U.S.-based pharmaceutical companies who manufacture human growth hormone (hGH) have had record sales ever since the federal government cracked down on the import of hGH made by foreign manufacturers. An investigation by the Associated Press into performance-enhancing drugs (PEDs) discovered that sales of hGH increased by up to 69% from 2005 to 2012.
In 2006, the United States Department of Justice used anti-terrorism laws to disrupt the illegal distribution of hGH on the black market and by compounding pharmacies during Operation Raw Deal. The former attorney general celebrated the (mis)use of the Patriot act to eliminate Jintropin brand hGH from being circulated in thed United States.
CEO Lei Jin and Genescience Pharmaceuticals (GeneSci) were hit with a federal indictment accusing the company of illegally marketing and distributing hGH to bodybuilders in the United States. The company and its CEO pleaded guilty and agreed to forfeit $7.2 million dollars and contribute $3 million towards promoting steroid-free sports competition.
Jintropin accounted for the majority of hGH sales prior to its removal from the market. The government’s action eliminated competition for U.S.-based pharmaceutical companies such as Genentech, Pfizer and Eli Lilly. Genentech’s hGH products are marketed as Protropin and Nutropin. Pfizer has Genotropin. And Eli Lilly has Humatrope.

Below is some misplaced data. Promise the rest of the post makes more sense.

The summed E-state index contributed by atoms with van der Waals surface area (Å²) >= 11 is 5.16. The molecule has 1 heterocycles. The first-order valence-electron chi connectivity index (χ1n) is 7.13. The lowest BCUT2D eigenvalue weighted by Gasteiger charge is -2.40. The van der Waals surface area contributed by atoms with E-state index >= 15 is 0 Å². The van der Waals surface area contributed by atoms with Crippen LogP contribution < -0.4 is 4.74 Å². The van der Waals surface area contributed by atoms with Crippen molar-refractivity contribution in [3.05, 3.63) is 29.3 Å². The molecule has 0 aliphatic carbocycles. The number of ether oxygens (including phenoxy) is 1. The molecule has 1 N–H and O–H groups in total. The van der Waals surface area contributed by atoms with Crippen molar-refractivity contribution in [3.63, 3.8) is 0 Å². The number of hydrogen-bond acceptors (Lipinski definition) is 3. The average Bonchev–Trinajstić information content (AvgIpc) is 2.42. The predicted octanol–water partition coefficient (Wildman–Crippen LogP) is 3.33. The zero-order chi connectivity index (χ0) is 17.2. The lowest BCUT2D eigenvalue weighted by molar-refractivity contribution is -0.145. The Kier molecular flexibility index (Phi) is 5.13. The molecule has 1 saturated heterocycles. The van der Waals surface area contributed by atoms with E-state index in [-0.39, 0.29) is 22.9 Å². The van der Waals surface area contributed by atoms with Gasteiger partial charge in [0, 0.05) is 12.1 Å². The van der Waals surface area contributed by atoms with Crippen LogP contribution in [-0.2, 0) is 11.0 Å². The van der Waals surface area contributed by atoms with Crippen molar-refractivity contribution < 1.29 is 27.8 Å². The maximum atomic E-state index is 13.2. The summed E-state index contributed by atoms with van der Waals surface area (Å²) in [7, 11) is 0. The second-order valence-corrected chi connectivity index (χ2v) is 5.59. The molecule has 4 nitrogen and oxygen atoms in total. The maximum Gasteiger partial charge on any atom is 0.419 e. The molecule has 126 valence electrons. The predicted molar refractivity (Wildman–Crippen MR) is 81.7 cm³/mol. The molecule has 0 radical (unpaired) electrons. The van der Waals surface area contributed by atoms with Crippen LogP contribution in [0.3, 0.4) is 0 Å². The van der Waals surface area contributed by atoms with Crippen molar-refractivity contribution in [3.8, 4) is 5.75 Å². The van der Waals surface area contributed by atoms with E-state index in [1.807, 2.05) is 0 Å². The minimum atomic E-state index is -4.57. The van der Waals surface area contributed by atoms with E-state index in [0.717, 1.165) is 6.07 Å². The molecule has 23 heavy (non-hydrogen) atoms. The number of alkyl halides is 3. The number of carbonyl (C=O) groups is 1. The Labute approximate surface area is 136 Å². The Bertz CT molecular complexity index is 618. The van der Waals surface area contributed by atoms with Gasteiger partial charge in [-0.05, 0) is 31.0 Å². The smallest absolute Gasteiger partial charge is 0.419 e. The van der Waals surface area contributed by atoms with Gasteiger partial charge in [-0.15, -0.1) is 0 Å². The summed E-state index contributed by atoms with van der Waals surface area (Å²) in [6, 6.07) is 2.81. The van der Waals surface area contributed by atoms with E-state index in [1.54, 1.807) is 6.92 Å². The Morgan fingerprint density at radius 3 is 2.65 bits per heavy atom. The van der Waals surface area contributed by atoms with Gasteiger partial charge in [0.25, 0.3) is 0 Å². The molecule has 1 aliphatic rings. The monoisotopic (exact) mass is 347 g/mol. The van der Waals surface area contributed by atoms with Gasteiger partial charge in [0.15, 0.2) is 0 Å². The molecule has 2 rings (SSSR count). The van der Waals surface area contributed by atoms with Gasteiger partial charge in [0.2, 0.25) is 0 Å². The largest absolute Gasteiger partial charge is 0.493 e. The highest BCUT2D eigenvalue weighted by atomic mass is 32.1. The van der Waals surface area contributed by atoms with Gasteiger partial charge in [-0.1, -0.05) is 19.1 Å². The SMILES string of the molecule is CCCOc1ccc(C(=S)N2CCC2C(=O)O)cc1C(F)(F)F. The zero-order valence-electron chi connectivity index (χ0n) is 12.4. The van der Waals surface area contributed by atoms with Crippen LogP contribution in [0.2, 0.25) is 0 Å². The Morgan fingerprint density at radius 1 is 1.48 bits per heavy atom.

Genentech, Pfizer and Eli Lilly reported $400 million, $300 million and $220 million in sales in 2011. Genentech’s revenue is up over 60% since the government cracked down on Jintropin sales.
HGH is such a big seller for Pfizer that its sales eclipse the popular anti-depression drug Zoloft.
According to the AP investigation, the crack down on sales of Jintropin didn’t eliminate the illegal distribution of hGH. The AP’s analysis of sales data suggests almost half of the hGH sold in the United States is prescribed for off-label purposes. While the off-label use of most FDA-approved prescription drugs is legally permitted, the off-label use of hGH is criminally prohibited.
The government’s use of anti-terrorism laws to removed Genescience and Jintropin from the marketplace didn’t stop the illegal use of hGH. It simply allowed U.S.-based manufacturers (“big pharma”) to take over the market and profit from hGH’s off label use.
Caruso, D. (December 21, 2012). AP IMPACT: Big Pharma cashes in on HGH abuse. Retrieved from http://www.salon.com/2012/12/21/ap_impact_big_pharma_cashes_in_on_hgh_abuse_2/singleton/